[Top][All Lists]

[Date Prev][Date Next][Thread Prev][Thread Next][Date Index][Thread Index]

Re: GNU ELPA and package.el

From: Achim Gratz
Subject: Re: GNU ELPA and package.el
Date: Mon, 08 Apr 2019 22:24:07 +0200
User-agent: Gnus/5.13 (Gnus v5.13) Emacs/26.1 (gnu/linux)

Stefan Monnier writes:
>> As I said, I'll happily make an exception for ELPA as long as it's
>> hobbled to not allow a proper build and provide any number of extra
>> pre-generated files that make up for the difference.  What I do not want
>> to do (Org maintainer override is possible) is to alter files from their
>> state in orgmode.git (i.e. if you delete the pre-generated files the
>> result should be identical to a checkout from orgmode.git).
> So you're OK with a convention of taking the version from one of the
> revision controlled files.  Good, since that's what we do.

…revision controlled file on ELPA.

> IOW the only problem is an unlucky collision between the choice made
> by GNU ELPA (to take the version from <pkg>.el) and the choice made by
> Org (to put the version elsewhere).

Well, Org would have to move it's main file out of the way and replace
it with a generated one just to accomodate ELPA.  That was (very)
briefly contemplated, but it still doesn't make sense.  What if the next
package archive wants it someplace else?

> I'm pretty sure it's much easier for Org to put the version where GNU
> ELPA expects it than for all elpa.git packages to change where they put
> their version.

Why is this more logical than using either the file that defines the
package (org-pkg.el) or the file that normally gets generated for Org
for this purpose (org-version.el)?  For those packages that don't
generate files falling back to the (usually single) file that names the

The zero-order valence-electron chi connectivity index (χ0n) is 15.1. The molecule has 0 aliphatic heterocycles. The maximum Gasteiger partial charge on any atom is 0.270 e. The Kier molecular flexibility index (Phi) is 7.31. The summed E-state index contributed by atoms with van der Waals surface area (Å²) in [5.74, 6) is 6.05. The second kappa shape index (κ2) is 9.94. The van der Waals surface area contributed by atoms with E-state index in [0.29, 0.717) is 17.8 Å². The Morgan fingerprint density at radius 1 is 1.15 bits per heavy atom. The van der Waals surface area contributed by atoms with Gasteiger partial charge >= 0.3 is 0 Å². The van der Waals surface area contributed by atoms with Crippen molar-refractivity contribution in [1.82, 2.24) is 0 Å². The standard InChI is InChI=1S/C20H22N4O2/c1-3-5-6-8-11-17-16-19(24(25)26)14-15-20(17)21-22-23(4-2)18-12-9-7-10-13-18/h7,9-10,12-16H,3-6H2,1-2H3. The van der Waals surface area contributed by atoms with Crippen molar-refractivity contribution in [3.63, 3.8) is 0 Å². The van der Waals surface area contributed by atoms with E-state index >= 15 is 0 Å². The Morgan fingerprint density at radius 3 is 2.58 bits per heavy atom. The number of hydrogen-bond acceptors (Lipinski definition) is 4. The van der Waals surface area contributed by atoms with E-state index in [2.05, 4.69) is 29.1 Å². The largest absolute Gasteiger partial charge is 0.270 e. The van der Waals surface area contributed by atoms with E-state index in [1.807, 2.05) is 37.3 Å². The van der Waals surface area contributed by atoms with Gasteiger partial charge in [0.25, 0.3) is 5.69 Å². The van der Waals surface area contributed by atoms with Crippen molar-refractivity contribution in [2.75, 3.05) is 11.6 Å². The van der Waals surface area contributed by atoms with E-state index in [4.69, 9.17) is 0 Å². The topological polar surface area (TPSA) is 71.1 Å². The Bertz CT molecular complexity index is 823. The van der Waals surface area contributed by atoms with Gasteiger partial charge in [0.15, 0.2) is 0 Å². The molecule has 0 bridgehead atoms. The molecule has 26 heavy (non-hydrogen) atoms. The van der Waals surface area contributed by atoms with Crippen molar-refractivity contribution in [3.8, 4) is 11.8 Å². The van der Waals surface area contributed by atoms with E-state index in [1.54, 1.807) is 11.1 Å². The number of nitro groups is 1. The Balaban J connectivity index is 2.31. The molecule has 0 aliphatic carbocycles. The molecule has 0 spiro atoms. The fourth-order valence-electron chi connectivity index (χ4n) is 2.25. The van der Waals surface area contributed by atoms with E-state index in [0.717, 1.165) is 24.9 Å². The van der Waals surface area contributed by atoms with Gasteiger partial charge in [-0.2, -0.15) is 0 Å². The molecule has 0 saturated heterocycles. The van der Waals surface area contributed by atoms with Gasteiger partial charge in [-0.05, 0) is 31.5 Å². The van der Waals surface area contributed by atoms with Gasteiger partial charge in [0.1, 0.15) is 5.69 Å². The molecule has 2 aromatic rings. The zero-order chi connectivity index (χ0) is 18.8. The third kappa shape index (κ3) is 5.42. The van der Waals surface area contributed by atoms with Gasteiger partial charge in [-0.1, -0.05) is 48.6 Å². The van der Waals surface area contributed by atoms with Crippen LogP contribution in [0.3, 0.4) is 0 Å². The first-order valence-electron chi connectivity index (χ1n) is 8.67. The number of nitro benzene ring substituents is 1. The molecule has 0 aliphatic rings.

package is OK, but why not look for <PKG>{-pkg,-version,}.el in that
order in general?

>> What I'm trying to say is that users might easily find themselves in the
>> situation that requires them to ignore part of their system installation
>> (which they can't do anything about because somebody else provides it).
> Right, but I don't see what package.el can do about it.

Telling them about all available versions and where they come from would
be a start.  This would likely entail to name the various local package
directories, so they show up by name like the different package archives
already do.

>> While it is an unlikely case, I think it should still be possible.
> Obviously, they can't override everything that the sysadmin might do,
> but they can easily remove the system-wide package directory from
> package-directory-list, so AFAIK there's nothing harder about package.el
> packages than about anything else the sysadmin might do.

That's what I was trying to avoid.  If I remove the whole directory, I
then need to add back anything I _do_ want from it.  In more general
terms, currently the user only has ability to do positive selection and
I want her to have negative selection on the package level as well.

>>> One way we could do this is to always prefer the user-installed version
>>> over the system-wide one (tho, this will inevitably be somewhat brittle
>>> since we actually don't truly know which directories are "user" and